Archbishop Michael Kelly founded St Gabriel's. He knew of the Cabra Deaf Boys School in Ireland and the good work being done there by the Irish Christian Brothers in caring and educating deaf boys of Ireland and wanted the same for the deaf boys of Australia. 

On a visit to Dublin in 1920, he requested the Superior General, Brother P J Hennesey, to open one such deaf school in Sydney and obtained from him the promise that Brothers would be sent from Cabra to the school in Sydney.

On his return to Sydney, he had the Christian Brothers commit to find a suitable property in Sydney " to establish a school for the Catholic deaf and dumb boys of Australia." After many weeks searching, a property was selected at Castle Hill. It consisted of "a fine old residence, a cottage nearer the road and 35 acres of good land."

Five months after the land was secured, as promised, two Christian Brothers who had taught for some years at Cabra set sail from London and arrived in Sydney on June 10, 1922. On 10 July the first sod was turned in the erection of the school at St Gabriel's.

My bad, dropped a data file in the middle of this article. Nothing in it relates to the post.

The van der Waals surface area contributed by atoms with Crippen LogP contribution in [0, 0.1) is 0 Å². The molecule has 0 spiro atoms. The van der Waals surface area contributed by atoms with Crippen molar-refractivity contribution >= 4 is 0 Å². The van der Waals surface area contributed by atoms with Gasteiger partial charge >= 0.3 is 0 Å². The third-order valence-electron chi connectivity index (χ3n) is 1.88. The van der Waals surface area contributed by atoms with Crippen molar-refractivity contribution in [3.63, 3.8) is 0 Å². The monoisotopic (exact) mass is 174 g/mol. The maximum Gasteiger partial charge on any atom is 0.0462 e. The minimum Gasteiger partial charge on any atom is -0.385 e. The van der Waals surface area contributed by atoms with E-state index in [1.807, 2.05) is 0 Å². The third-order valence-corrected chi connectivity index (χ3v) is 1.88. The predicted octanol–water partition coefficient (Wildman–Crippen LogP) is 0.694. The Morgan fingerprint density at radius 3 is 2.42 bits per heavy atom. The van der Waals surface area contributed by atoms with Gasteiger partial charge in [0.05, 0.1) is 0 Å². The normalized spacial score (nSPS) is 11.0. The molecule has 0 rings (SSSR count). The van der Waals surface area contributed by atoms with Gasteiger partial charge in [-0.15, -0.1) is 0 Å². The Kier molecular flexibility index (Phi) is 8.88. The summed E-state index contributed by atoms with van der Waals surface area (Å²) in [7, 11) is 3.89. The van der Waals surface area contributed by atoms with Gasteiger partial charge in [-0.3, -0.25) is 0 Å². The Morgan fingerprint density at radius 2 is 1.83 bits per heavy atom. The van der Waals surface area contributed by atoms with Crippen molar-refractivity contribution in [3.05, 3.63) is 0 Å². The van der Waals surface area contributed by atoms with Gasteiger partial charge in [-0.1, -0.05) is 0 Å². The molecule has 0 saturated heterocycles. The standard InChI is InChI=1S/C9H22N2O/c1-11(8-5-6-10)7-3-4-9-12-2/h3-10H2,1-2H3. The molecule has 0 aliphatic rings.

St Gabriel's was founded on September 10, 1922 when the foundation stone for the first block of buildings was blessed by Archbishop Kelly and the school was formally opened on May 6, 1923.

Perhaps one of the most significant changes in St Gabriel's history occurred in 1973 when it changed form a residential day school for deaf boys only to a co-educational day school with the first girls attending.

1994 saw another historical change when for the first time since its beginning, St Gabriel's was without a Christian Brother as Principal. Elizabeth Kerr became the first layperson and the first woman Principal. In the intervening years the school has had eight Principals and is currently lead by Jon Franzin who is also the Principal of St Edmunds at Wahroonga.

Over the years the school's enrolment patterns have changed, and in response broadening to include students who have sensory impairments other than hearing, as well as students with other special needs. The school's mission is still centred on the education of students with hearing impairment. The basic philosophy is focused on meeting the individual needs of each student, helping them to develop skills that enable them to take their rightful place in society.